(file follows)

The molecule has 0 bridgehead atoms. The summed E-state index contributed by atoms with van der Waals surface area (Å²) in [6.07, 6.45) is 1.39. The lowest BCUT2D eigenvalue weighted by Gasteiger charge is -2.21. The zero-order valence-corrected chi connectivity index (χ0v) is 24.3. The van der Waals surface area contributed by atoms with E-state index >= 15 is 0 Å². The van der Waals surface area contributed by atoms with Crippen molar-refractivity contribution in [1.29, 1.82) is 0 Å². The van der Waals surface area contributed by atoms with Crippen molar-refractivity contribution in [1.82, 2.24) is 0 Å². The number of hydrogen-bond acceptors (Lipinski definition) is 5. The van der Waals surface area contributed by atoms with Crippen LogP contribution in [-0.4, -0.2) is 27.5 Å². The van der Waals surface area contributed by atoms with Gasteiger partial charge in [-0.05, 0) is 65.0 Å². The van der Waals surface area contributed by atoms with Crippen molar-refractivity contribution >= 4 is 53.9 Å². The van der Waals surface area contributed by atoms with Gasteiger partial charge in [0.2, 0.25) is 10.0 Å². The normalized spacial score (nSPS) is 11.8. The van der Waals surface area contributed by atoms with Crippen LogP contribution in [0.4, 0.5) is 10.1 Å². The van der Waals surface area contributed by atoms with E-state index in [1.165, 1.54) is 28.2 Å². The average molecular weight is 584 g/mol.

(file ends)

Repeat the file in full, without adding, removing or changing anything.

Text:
The molecule has 0 bridgehead atoms. The summed E-state index contributed by atoms with van der Waals surface area (Å²) in [6.07, 6.45) is 1.39. The lowest BCUT2D eigenvalue weighted by Gasteiger charge is -2.21. The zero-order valence-corrected chi connectivity index (χ0v) is 24.3. The van der Waals surface area contributed by atoms with E-state index >= 15 is 0 Å². The van der Waals surface area contributed by atoms with Crippen molar-refractivity contribution in [1.29, 1.82) is 0 Å². The van der Waals surface area contributed by atoms with Crippen molar-refractivity contribution in [1.82, 2.24) is 0 Å². The number of hydrogen-bond acceptors (Lipinski definition) is 5. The van der Waals surface area contributed by atoms with Crippen LogP contribution in [-0.4, -0.2) is 27.5 Å². The van der Waals surface area contributed by atoms with Gasteiger partial charge in [-0.05, 0) is 65.0 Å². The van der Waals surface area contributed by atoms with Crippen molar-refractivity contribution >= 4 is 53.9 Å². The van der Waals surface area contributed by atoms with Gasteiger partial charge in [0.2, 0.25) is 10.0 Å². The normalized spacial score (nSPS) is 11.8. The van der Waals surface area contributed by atoms with Crippen LogP contribution in [0.4, 0.5) is 10.1 Å². The van der Waals surface area contributed by atoms with E-state index in [1.165, 1.54) is 28.2 Å². The average molecular weight is 584 g/mol.